In our news wrap Friday, the Supreme Court ruled that marriage is a legal right for gay couples in the United States. Also, it was widely reported that police killed an escaped murderer in Northern New York state, three weeks after he broke out of prison with another inmate.
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It will now be the law everywhere in the United States. The Supreme Court ruled 5-4 today that same-sex couples have the right to marry. Thirty-six states and the District of Columbia already recognize that right. Under this decision, the remaining 14 states have to drop their bans on the practice, an outcome that sparked widely varying reactions outside the court.
JIM OBERGEFELL, Lead Plaintiff:
Today's ruling from the Supreme Court affirms what millions across this country already know to be true in our hearts. Our love is equal, that the four words etched onto the front of Supreme Court, equal justice under law, apply to us too.
JENNIFER MARSHALL, Heritage Foundation:
The Supreme Court has imposed same-sex marriage on the nation. And this decision is — they have issued their decision, but it doesn't end the conversation about what marriage is and why it matters for children, for the future of our society. And we will be continuing to stand for marriage as the union of a man and a woman, and to stand for the freedom to speak and to act consistent with that understanding of marriage.
Several religious organizations also criticized the decision, as did some Republican presidential candidates.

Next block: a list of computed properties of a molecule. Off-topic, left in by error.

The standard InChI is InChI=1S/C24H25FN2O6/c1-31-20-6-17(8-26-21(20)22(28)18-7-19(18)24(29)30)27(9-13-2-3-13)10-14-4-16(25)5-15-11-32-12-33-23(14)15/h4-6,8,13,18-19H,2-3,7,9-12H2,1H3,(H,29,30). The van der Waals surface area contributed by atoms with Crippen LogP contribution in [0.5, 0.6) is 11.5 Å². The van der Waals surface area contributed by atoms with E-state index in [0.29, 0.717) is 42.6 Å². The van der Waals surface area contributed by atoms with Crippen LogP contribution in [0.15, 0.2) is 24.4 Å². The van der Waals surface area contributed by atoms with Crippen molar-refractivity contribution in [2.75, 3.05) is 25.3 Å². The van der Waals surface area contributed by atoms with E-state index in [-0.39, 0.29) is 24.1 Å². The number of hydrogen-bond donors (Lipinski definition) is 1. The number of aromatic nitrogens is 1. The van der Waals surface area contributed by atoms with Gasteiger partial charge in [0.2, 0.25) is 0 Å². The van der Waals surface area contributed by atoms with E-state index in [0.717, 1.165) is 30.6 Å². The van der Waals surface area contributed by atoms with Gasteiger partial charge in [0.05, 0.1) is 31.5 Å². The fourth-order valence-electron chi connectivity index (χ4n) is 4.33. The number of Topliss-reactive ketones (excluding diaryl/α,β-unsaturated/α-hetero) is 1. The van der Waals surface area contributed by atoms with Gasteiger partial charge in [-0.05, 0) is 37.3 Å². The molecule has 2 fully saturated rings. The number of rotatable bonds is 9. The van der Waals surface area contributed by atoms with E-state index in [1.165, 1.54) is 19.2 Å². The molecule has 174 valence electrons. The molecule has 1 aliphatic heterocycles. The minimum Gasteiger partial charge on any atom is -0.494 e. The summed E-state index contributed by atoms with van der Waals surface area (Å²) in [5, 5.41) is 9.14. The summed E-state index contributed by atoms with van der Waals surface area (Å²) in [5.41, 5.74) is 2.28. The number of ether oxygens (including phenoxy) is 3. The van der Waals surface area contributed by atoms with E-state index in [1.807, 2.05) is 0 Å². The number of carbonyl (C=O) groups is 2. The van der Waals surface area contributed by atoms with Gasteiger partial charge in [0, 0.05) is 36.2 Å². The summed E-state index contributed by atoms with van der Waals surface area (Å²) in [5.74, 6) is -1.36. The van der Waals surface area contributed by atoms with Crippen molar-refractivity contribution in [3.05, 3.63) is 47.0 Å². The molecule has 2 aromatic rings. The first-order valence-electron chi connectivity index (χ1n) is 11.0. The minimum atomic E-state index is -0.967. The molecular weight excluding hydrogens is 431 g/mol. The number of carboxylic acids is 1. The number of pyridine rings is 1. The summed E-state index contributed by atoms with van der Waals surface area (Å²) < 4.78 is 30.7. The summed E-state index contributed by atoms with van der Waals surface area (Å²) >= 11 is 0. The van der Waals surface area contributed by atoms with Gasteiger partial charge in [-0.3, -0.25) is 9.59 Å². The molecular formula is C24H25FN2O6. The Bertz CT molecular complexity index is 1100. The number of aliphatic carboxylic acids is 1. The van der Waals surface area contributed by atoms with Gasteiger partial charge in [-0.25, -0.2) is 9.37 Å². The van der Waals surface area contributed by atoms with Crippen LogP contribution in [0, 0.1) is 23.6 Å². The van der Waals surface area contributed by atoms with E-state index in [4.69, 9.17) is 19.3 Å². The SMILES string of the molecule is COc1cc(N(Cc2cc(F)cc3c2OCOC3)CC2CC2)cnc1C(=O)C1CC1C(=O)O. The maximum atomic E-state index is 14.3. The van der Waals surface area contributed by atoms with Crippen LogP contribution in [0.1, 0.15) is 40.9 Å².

But, at the White House, President Obama said it's a day when justice arrives like a thunderbolt.
PRESIDENT BARACK OBAMA:
This decision affirms what millions of Americans already believe in their hearts. When all Americans are treated as equal, we are all more free. There's so much more work to be done to extend the full promise of America to every American, but today we can say in no uncertain terms that we have made our union a little more perfect.
News of the decision set off celebrations by gay marriage advocates in a number of cities. And at least eight states began issuing marriage licenses to same-sex couples. We will explore the Supreme Court's decision in detail after the news summary.
There's word police have killed an escaped murderer in Northern New York state after a three week manhunt. It's widely reported that Richard Matt was shot dead near Malone, not far from the Canadian border. Police are still pursuing David Sweat, who escaped with Matt. Hundreds of officers have been searching for the pair. The hunt intensified in the last few days after they found items that the two men had left behind.
Terror attacks left a bloody toll around the world today; 37 people died when a gunman opened fire at a beach in Tunisia; 27 more were killed in a suicide bombing in Kuwait. And a lone attacker in France tried to blow up a gas plant. We will have a full report on all of this later in the program.
In Syria, reports say Islamic State gunmen killed at least 145 civilians in a new round of fighting. A Syrian human rights group says the massacre followed an attack on the Kurdish-held town of Kobani on the Turkish border. Fighting continued there as Kurdish fighters surrounded the ISIS gunmen.
Al-Shabaab militants in Somalia have staged a new strike on African Union troops. Local officials say the militants exploded a car bomb and stormed a remote base, killing 25 soldiers. Al-Shabaab has vowed to step up attacks during the Muslim holy month of Ramadan, now under way.
And back in this country, Wall Street failed to find much direction. The Dow Jones industrial average gained 56 points to close nearly 17950, but the Nasdaq fell 30 points and the S&P 500 lost less than a point. For the week, all three indexes were down a small fraction.